A Judge in Pakistan has agreed to set bail for a Christian girl said to be mentally ill who was accused of desecrating a Muslim religious text.
Judge Mohammed Azam Khan set bail at 1 million rupees, which equals U.S. $10,500. The girl's lower income family will have to receive financial support to raise the amount.
Tina Ramirez, director of International and Government Relations at The Becket Fund for Religious Liberty, told The Christian Post that the girl should have already been let out sans bail.
"Blasphemy laws unjustly presume guilt. This girl should not have been let out on bail, but rather on the principle of justice that she be treated as innocent until proven guilty," said Ramirez.
"These laws are destroying the foundation of religious freedom for all envisioned by Pakistan's founder, Mohammad Ali Jinna, and unless they are repealed once and for all, they will forever overshadow the dignity Pakistanis deserve to live under."
Last month, Rifta Masih who is from a poor, largely Christian neighborhood of Islamabad, was accused of burning a sacred Islamic text, possibly a Qur'an. In response to the demands of a Muslim mob, the young girl was arrested by local officials on the charge of blasphemy.
The arrest prompted outrage from human rights groups in and out of Pakistan, with President Asif Ali Zardari promising an investigation of the matter.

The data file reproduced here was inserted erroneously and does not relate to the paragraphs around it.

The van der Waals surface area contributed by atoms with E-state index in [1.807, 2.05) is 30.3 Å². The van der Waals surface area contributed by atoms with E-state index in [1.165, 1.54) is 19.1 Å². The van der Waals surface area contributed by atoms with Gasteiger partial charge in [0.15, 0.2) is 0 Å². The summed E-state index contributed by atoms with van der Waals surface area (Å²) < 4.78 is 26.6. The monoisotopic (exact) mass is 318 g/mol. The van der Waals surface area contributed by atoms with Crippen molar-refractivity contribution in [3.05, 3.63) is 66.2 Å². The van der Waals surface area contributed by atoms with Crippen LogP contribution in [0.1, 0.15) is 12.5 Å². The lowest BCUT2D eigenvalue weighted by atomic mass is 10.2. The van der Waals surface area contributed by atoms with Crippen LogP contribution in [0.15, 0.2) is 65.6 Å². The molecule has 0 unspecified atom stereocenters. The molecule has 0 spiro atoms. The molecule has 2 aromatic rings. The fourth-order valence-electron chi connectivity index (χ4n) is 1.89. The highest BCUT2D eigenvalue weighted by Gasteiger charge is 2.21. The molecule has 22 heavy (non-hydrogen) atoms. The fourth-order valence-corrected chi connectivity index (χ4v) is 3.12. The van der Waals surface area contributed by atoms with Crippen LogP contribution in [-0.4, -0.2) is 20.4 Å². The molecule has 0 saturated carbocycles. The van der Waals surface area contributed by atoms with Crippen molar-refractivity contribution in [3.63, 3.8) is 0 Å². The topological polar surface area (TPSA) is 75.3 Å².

Relatives and human rights workers have argued that she should be exempt from blasphemy laws, saying she is only 11 years old and has Down syndrome. A medical report said Rimsha was around 14 years old but had the mental capacities of someone younger.
Ebrahim Moosa, professor of Religion & Islamic Studies for Duke's Department of Religion, told The Christian Post in an earlier interview that such mistreatment was common for accusations of blasphemy.
"Scores of accused languish in jails for years until the charges are withdrawn or prosecutions fail. And, at least on one occasion a defense lawyer for a person accused of blasphemy was assassinated," said Moosa.
"The national and international media have repeatedly highlighted these events. Several moderate parliamentarians, governors and cabinet ministers have called for a review of the blasphemy laws."
Last week, a Muslim cleric from the Islamabad neighborhood was arrested by authorities under charges that he might have planted evidence to frame the girl.
Ironically the imam, Khalid Jadoon Chishti, may also face blasphemy charges since police say he likely ripped out pages from a Qur'an to plant at the girl's home.
Ramirez of The Becket Fund told CP that next week the United Nations Human Rights Council would hold a meeting regarding an international response to blasphemy laws.
"Secretary Clinton and the Council members should issue a resolution calling for the universal repeal of all blasphemy laws once and for all in the honor of all those little girls, moms, and heroes who have been condemned to death under them," said Ramirez.